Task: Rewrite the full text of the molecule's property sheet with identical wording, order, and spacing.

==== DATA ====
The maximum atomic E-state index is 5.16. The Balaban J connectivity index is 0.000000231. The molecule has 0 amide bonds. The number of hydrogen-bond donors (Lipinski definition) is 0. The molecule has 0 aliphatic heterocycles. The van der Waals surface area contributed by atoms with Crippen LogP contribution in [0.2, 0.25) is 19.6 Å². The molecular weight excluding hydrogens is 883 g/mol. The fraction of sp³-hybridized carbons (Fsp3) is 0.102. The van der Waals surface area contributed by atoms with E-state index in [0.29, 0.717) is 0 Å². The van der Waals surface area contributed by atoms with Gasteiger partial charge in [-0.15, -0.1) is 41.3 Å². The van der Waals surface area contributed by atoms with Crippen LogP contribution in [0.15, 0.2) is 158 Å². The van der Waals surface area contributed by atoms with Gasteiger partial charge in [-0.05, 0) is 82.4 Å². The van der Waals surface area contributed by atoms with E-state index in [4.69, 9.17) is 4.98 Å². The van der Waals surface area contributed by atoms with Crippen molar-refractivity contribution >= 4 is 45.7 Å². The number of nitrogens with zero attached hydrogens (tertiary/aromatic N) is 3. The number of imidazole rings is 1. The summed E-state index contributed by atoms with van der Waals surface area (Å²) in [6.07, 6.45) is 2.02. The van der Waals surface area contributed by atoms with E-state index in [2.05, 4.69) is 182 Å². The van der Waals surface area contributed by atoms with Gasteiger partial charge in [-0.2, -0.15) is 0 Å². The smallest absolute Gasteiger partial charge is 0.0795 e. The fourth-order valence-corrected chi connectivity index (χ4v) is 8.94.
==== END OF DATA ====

The maximum atomic E-state index is 5.16. The Balaban J connectivity index is 0.000000231. The molecule has 0 amide bonds. The number of hydrogen-bond donors (Lipinski definition) is 0. The molecule has 0 aliphatic heterocycles. The van der Waals surface area contributed by atoms with Crippen LogP contribution in [0.2, 0.25) is 19.6 Å². The molecular weight excluding hydrogens is 883 g/mol. The fraction of sp³-hybridized carbons (Fsp3) is 0.102. The van der Waals surface area contributed by atoms with E-state index in [0.29, 0.717) is 0 Å². The van der Waals surface area contributed by atoms with Gasteiger partial charge in [-0.15, -0.1) is 41.3 Å². The van der Waals surface area contributed by atoms with Crippen LogP contribution in [0.15, 0.2) is 158 Å². The van der Waals surface area contributed by atoms with Gasteiger partial charge in [-0.05, 0) is 82.4 Å². The van der Waals surface area contributed by atoms with E-state index in [4.69, 9.17) is 4.98 Å². The van der Waals surface area contributed by atoms with Crippen molar-refractivity contribution >= 4 is 45.7 Å². The number of nitrogens with zero attached hydrogens (tertiary/aromatic N) is 3. The number of imidazole rings is 1. The summed E-state index contributed by atoms with van der Waals surface area (Å²) in [6.07, 6.45) is 2.02. The van der Waals surface area contributed by atoms with E-state index in [2.05, 4.69) is 182 Å². The van der Waals surface area contributed by atoms with Gasteiger partial charge in [-0.2, -0.15) is 0 Å². The smallest absolute Gasteiger partial charge is 0.0795 e. The fourth-order valence-corrected chi connectivity index (χ4v) is 8.94.